UBUNTU stars a force for change
CCGS recently welcomed fourteen talented graduates from the world-renowned African Children’s Choir as part of their three-month Australian ‘Make that Change’ tour.
This was the second time UBUNTU have journeyed to the school with the visits providing a rich, energising and genuine cross-cultural exchange for both students and performers.
Heralded as the future leaders of Africa, the gifted 18-20 year olds are on tour before heading back to their homeland to enter university and - as the tour name suggests - make a positive change in their villages.
A warm welcome
The school community relished the opportunity to learn about African culture while also sharing with the UBUNTU performers a taste of daily life in Australia.
Year 1 welcomed performers into their dance class, Year 2 invited them into their classroom to help with tricky spelling cubes, and a friendly game of soccer with the senior students saw UBUNTU defeat CCGS 5-4.
Their school stay culminated in energising and educational workshops with students from Kindergarten right through to Year 12. UBUNTU performers connected with students through song and dance, leading to a deeper understanding of African culture including the Maasai people, traditional African food and dress, the importance herbal medicine and why calling elders ‘aunty’ and ‘uncle’ is a sign of respect.
Over 600 community members packed into the Performing Arts Centre to witness their evening show where performers interwove stories of their time with the children’s choir and their escape from the cycle of poverty with poignant songs and rhythmic tribal dance.
Performers also took part in a day’s work experience where they could immerse themselves in the local culture and be exposed to real-world skills in their chosen field.
Two aspiring lawyers witnessed Gosford and Wyong Courts in action as part of their time with a law firm, another worked with a local environmental scientist to explore coastal erosion, and a passion for interior design saw one performer spend a day inspecting the fitout of a new housing development.
Emmanual Mutsinzi a budding journalism and communications student was delighted to tour the ABC Central Coast radio station as part of the group’s live interview and performance.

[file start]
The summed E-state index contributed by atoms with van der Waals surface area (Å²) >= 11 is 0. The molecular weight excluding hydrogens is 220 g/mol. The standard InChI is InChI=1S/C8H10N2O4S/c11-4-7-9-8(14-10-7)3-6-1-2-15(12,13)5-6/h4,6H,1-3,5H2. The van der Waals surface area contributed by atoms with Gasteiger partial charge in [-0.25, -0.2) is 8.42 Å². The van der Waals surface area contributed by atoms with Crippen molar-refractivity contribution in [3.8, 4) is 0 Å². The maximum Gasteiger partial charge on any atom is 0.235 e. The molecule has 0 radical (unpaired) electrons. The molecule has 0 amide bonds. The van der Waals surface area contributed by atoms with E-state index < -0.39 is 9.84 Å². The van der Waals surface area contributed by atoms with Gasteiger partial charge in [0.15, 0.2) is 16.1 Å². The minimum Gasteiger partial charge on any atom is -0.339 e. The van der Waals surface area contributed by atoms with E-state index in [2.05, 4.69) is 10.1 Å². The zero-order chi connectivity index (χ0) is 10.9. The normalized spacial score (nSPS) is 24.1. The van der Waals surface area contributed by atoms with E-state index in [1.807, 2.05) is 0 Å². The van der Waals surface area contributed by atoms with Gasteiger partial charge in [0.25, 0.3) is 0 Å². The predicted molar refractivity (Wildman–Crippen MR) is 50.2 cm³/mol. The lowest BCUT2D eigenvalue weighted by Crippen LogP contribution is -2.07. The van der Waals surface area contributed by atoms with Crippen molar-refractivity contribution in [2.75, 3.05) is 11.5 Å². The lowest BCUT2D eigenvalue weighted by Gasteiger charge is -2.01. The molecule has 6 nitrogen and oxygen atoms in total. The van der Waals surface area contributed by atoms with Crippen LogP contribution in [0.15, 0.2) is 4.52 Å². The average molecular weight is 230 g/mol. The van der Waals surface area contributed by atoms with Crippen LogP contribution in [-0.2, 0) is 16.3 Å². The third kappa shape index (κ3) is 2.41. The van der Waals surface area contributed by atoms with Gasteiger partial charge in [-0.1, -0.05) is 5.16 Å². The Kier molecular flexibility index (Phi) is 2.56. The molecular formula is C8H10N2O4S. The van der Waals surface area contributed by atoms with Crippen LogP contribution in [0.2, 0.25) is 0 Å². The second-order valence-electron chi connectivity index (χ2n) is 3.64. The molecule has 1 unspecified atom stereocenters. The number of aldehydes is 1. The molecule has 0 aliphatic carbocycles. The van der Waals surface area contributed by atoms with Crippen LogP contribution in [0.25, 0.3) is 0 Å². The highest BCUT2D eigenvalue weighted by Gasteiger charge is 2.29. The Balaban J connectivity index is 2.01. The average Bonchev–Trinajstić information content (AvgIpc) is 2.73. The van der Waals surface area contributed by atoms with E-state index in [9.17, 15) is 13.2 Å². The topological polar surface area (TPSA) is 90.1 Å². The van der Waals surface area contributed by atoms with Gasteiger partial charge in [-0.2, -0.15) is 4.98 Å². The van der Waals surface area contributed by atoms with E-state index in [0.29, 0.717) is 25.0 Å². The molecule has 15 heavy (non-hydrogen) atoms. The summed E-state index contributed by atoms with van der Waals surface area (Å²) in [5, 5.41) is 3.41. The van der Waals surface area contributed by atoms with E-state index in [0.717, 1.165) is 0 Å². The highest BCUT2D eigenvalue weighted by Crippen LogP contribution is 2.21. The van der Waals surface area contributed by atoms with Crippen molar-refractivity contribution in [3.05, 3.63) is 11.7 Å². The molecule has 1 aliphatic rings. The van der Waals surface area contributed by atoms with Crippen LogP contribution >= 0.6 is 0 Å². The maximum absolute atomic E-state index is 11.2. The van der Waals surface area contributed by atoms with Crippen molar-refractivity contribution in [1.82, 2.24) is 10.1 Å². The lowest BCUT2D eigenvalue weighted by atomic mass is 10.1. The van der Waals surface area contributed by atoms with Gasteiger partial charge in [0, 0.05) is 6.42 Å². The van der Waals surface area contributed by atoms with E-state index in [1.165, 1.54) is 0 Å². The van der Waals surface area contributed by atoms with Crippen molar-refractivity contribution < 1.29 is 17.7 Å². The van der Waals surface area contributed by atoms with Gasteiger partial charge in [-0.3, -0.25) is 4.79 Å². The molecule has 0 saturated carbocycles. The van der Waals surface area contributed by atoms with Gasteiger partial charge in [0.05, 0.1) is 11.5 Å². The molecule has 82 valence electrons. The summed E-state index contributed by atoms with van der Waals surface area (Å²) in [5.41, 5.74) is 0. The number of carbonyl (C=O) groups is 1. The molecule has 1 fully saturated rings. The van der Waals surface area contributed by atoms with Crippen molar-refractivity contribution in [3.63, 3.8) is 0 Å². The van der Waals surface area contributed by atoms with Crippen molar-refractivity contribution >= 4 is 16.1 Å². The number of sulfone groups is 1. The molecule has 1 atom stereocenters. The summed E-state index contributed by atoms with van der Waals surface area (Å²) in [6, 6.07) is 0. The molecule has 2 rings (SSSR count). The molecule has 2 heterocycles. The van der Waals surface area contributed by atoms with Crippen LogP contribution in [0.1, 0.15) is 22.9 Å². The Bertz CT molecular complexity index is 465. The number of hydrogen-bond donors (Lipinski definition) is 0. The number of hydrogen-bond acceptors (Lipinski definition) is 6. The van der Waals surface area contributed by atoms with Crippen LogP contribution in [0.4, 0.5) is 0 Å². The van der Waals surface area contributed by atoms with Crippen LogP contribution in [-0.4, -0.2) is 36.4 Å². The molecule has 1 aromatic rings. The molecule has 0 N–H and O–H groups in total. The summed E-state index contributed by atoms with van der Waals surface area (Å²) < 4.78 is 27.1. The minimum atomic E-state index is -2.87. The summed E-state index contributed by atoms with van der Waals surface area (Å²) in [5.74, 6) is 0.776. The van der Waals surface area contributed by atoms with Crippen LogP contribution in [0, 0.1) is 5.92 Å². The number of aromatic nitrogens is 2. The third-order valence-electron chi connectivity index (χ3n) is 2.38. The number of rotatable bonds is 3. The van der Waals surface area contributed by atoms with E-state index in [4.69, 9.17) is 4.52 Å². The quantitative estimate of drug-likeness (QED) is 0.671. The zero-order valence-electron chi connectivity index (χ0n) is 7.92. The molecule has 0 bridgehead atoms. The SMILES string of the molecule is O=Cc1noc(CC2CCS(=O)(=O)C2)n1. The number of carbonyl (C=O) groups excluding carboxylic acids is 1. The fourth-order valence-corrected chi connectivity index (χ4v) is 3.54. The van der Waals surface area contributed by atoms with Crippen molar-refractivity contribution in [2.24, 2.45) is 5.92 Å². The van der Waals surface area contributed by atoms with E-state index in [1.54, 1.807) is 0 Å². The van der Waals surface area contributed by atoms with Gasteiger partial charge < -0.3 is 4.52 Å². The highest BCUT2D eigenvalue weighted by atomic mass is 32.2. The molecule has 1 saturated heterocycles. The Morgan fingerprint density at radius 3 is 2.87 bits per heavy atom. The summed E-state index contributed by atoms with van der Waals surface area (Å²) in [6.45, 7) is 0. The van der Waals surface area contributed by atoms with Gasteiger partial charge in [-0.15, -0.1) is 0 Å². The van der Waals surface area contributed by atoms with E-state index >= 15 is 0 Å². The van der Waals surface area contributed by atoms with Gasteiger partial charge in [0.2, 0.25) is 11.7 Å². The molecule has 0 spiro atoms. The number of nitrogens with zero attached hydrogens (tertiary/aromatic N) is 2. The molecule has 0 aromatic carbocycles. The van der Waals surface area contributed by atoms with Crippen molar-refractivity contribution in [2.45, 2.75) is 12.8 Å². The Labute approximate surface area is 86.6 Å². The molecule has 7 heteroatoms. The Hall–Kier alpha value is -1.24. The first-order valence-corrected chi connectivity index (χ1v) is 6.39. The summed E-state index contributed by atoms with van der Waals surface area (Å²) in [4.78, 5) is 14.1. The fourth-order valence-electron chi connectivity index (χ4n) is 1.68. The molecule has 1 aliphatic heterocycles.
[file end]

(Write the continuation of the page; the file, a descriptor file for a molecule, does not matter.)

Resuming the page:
Singer and performer, Martha Namujju got a masterclass in song writing from Gina Jeffreys and even got to record the song they’d written in the studio together! She said the lessons learnt from their day together will stay with her as she chases her dreams back home in African.
A host family connection
For new CCGS family, Ken Gatheru and Sally Bowen this was their first time as a host family - an experience that was made all the more special due to Ken’s African heritage.
Here, Sally reflects on hosting Jacob Nguo from Kenya and Emmanuel Opolot from Uganda.
What motivated you to become a host family?
We wanted to become hosts for a few reasons. Firstly, my husband Ken is originally from Kenya. He migrated to Australia in the year 2000 and loves any opportunity to connect with people from his homeland. He also loves being able to speak Swahili!
Ken loved the opportunity to give Jacob and Emmanuel advice. They both start university at the end of the year. They said to us that they loved being able to meet Ken, who came from the same background as them, and has succeeded in his career.
We also wanted to be hosts because our oldest daughter, who is in Kindergarten, is a very keen performer. She sings and dances and loves music. We thought that hosting would be a great way for her to meet professional performers and see their show, while learning more about her own heritage. Macy was so inspired by the boys. When they did the workshop at school, she had her hand up for every question. The boys said she was desperate to be involved and told her peers that she was a “Kenyan expert”. At the concert, she went on stage for the finale and danced her heart out. Ken and I think it’s the Kenyan in her blood!
Was there a story or experience of your time together that has had an impact on you?
Emmanuel told us a story about when he first toured with the choir. He was at dinner with his first host family and they gave him a glass to fill with water from the jug. He filled the glass so full that it was spilling onto the floor. He had to be reminded that the water supply was not going to run out and he could always refill his glass. This reminded me of the struggles that so many children face across Africa.
The boys were incredibly respectful. They helped us cook, which was a lot of fun, and they loved playing with our baby who is 16 months old. The whole experience was truly uplifting and I will never forget it.
About the African Children’s Choir
Since it began in 1984, the African Children’s Choir has helped over 55,000 of the country’s most vulnerable children escape the cycle of poverty. The choir supports children to fulfil their potential and create a better life for themselves and their country by providing a full education and opportunities to tour the world.